Quote:
Originally Posted by Fuzz View Post
Zamler, curious where that number is from?
I looked up several sources they were all similar so what I posted should be accurate.
zamler is offline   Reply With Quote
Old 04-16-2019, 02:45 PM   #231
Fuzz
Franchise Player
 
Fuzz's Avatar
 
Join Date: Mar 2015
Exp:
Default

Ya, it just doesn't seem right. Can you post one?
__________________
Air Canada - We're not happy until you're not happy.
Telus - Almost as bad as Winnipeg.
Calgary Roads Dept - Ya, we'll get to that.
Fuzz is offline   Reply With Quote
Old 04-16-2019, 02:50 PM   #232
Scornfire
Powerplay Quarterback
 
Scornfire's Avatar
 
Join Date: Jan 2014
Location: Kelowna
Exp:
Default

It'd be a small solar system to only generate 1276 kw/h per year in Calgary
Scornfire is offline   Reply With Quote
Old 04-16-2019, 02:53 PM   #233
accord1999
Scoring Winger
 
Join Date: Aug 2010
Exp:
Default

Quote:
Originally Posted by zamler View Post
I looked up several sources they were all similar so what I posted should be accurate.
That might be for a smallish system, 1.5-2kW?

There was a post by a Calgary redditor a few years back that gave great details on the performance of their 5 kW system. It generated about 4800 kWh for the entire year (capacity factor of 11%), not much less than their annual consumption.

https://imgur.com/a/aJ4BG

However, as they point out (and Fuzz has noted as well), production doesn't match consumption, with 75% sold back to the grid. You can also see how terrible solar is in the Alberta winter. This seasonal limitation is why solar, utility or residential, will always be a minor generation source for high latitude regions like Alberta.

Last edited by accord1999; 04-16-2019 at 02:55 PM.
accord1999 is online now   Reply With Quote
Old 04-16-2019, 02:57 PM   #234
zamler
Franchise Player
 
zamler's Avatar
 
Join Date: Feb 2008
Exp:
Default

https://energyhub.org/solar-energy-maps-canada/
zamler is offline   Reply With Quote
Old 04-16-2019, 02:59 PM   #235
Scornfire
Powerplay Quarterback
 
Scornfire's Avatar
 
Join Date: Jan 2014
Location: Kelowna
Exp:
Default

Quote:
Originally Posted by zamler View Post
Yes, That's 1276 kWh per kW per year, that's how much a 1kW system would produce, a 1kW system is relatively small
Scornfire is offline   Reply With Quote
Old 04-16-2019, 03:00 PM   #236
zamler
Franchise Player
 
zamler's Avatar
 
Join Date: Feb 2008
Exp:
Default

Quote:
Originally Posted by accord1999 View Post
However, as they point out (and Fuzz has noted as well), production doesn't match consumption, with 75% sold back to the grid. You can also see how terrible solar is in the Alberta winter. This seasonal limitation is why solar, utility or residential, will always be a minor generation source for high latitude regions like Alberta.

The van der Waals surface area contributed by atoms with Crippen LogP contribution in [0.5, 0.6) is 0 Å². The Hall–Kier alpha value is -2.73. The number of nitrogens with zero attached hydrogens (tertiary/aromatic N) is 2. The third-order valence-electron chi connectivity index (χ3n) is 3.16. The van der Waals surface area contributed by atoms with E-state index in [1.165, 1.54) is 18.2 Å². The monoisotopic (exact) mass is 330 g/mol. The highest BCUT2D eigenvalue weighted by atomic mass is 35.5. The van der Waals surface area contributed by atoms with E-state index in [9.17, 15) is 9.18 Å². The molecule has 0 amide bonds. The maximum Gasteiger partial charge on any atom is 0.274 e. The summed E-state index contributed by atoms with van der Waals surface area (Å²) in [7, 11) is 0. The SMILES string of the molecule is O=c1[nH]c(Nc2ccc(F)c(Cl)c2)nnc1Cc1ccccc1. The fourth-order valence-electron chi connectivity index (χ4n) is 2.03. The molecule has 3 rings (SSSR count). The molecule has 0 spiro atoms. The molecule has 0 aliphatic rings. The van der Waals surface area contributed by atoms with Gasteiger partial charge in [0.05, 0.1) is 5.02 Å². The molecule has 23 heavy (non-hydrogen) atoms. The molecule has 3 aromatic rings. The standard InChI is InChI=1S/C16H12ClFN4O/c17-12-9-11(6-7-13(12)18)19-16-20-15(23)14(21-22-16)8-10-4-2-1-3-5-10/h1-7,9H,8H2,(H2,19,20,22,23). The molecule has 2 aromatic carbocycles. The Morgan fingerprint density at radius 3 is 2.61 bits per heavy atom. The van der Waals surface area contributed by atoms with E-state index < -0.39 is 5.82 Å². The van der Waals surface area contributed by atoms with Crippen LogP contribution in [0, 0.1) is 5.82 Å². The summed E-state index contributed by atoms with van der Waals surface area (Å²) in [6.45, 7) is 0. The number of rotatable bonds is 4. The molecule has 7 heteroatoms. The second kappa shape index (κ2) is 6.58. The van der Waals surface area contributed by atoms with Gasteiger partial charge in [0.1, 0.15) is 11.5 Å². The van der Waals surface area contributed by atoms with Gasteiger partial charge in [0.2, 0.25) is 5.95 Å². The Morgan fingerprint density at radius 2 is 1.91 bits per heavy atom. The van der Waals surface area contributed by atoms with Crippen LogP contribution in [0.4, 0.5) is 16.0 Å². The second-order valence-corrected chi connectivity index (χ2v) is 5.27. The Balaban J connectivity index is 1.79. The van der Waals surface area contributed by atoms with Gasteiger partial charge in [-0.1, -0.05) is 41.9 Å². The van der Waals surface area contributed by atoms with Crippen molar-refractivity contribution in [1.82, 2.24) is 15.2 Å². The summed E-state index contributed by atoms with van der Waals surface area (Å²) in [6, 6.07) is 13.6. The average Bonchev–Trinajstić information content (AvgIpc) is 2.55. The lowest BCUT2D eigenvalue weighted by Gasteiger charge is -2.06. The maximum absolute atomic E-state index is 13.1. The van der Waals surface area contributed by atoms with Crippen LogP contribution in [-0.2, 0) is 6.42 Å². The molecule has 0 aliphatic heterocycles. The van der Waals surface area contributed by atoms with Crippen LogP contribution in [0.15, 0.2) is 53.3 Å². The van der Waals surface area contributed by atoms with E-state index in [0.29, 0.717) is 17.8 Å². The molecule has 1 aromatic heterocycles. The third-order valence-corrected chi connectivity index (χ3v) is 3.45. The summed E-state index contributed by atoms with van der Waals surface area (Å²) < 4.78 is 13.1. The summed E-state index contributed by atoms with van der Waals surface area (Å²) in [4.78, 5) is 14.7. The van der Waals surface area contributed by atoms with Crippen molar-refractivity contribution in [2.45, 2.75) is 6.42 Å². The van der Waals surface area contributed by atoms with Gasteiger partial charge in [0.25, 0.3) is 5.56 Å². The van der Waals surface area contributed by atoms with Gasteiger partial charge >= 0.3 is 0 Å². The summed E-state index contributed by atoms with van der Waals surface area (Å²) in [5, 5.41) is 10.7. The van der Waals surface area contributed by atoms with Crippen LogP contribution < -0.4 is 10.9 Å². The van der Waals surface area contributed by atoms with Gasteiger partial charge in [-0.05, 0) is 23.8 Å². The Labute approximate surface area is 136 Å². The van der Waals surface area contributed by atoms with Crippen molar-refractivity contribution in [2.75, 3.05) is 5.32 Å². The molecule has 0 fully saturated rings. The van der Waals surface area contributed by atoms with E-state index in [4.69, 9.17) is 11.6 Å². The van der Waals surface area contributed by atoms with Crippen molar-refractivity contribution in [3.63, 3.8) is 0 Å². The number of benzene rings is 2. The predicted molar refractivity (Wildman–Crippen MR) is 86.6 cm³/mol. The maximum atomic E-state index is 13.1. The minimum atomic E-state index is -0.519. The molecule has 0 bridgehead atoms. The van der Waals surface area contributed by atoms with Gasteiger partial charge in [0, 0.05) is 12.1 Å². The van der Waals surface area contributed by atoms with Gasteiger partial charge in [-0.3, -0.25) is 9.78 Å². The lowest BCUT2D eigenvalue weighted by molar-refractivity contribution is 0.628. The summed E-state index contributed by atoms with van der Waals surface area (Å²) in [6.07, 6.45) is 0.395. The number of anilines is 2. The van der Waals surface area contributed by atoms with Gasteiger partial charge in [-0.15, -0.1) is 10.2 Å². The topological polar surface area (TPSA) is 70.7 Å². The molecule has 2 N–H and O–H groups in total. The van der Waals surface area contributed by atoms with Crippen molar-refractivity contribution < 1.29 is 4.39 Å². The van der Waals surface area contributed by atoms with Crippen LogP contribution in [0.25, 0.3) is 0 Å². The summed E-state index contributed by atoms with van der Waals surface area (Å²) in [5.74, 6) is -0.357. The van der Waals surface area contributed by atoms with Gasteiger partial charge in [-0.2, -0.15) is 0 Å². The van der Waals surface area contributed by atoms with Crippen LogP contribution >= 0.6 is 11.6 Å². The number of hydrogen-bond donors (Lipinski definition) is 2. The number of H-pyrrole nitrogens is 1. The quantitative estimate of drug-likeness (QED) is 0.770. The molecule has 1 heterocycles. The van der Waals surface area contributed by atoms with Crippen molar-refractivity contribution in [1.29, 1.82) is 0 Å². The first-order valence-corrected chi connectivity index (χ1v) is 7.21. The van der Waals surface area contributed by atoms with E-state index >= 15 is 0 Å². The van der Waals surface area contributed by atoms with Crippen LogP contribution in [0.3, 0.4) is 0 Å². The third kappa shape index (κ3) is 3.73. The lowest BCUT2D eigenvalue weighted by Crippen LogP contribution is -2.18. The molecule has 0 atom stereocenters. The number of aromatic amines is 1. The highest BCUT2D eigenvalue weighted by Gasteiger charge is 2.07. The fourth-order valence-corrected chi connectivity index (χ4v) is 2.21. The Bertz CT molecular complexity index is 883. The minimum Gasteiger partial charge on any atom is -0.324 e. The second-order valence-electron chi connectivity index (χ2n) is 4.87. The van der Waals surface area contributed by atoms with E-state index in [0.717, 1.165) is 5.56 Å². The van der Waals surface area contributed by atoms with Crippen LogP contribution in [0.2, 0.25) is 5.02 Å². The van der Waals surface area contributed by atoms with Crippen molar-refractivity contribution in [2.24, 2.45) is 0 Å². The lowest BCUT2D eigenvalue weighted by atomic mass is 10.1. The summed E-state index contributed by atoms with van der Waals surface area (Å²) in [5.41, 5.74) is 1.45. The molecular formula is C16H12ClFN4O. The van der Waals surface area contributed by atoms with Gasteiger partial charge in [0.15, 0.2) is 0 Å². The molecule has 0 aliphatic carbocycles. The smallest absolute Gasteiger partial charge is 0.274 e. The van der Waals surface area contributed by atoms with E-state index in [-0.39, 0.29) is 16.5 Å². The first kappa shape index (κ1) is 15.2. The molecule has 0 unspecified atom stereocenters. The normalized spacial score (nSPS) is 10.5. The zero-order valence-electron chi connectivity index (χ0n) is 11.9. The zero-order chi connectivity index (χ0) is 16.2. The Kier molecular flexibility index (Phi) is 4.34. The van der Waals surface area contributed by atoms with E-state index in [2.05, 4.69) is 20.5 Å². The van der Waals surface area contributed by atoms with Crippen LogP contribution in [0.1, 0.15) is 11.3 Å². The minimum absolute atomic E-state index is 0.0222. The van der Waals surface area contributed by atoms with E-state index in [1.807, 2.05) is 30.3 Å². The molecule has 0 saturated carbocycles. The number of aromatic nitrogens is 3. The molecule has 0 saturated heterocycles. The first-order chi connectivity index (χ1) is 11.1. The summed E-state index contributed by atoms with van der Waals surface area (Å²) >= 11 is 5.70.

What about large scale solar farms with battery buffering? I find it hard to do actual math there is so much garbage info to sort through.
zamler is offline   Reply With Quote
Old 04-16-2019, 03:05 PM   #237
New Era
Franchise Player
 
New Era's Avatar
 
Join Date: Mar 2013
Exp:
Default

Quote:
Originally Posted by Fuzz View Post
I don't think that is the biggest argument at all. That's just bickering. I laid out reasonable points as to why utility scale is superior. People with home solar want it both ways. Free power, and grid backup whenever they need it. That's not fair to everyone else who can't have rooftop solar. You couldn't have net metering without the utility grid and non-solar backup to support it.
Utility scale is likely superior, but its not the only way to leverage solar. This is part of the problem with people addressing the climate science issue. They think there is one magic bullet, when there needs to be a 30 round magazine full of bullets to solve this problem.


Residential power generation is a great solution as well. And no, it wasn't home owners who came up with this idea, it was the utilities themselves. The problem was they didn't think that so many people would have such large installations that they would not need to leverage the grid tie-in, and then make their money off the differential. Because vendors have come in and are providing over-sized installations, ones that generate an excess of electricity, the utilities are finding less demand for their product and paying out more than they anticipated. Sucks to be them. Good for the people that had the wherewithal to build a better mouse trap, and then homeowners for being able to take advantage of it.


Quote:
You generate power when you don't need it, and suck it back from the grid when you do. "But onsite storage! Tesla power walls!" All this is an inefficient waste of resources. Maybe good for the individual, but bad for society.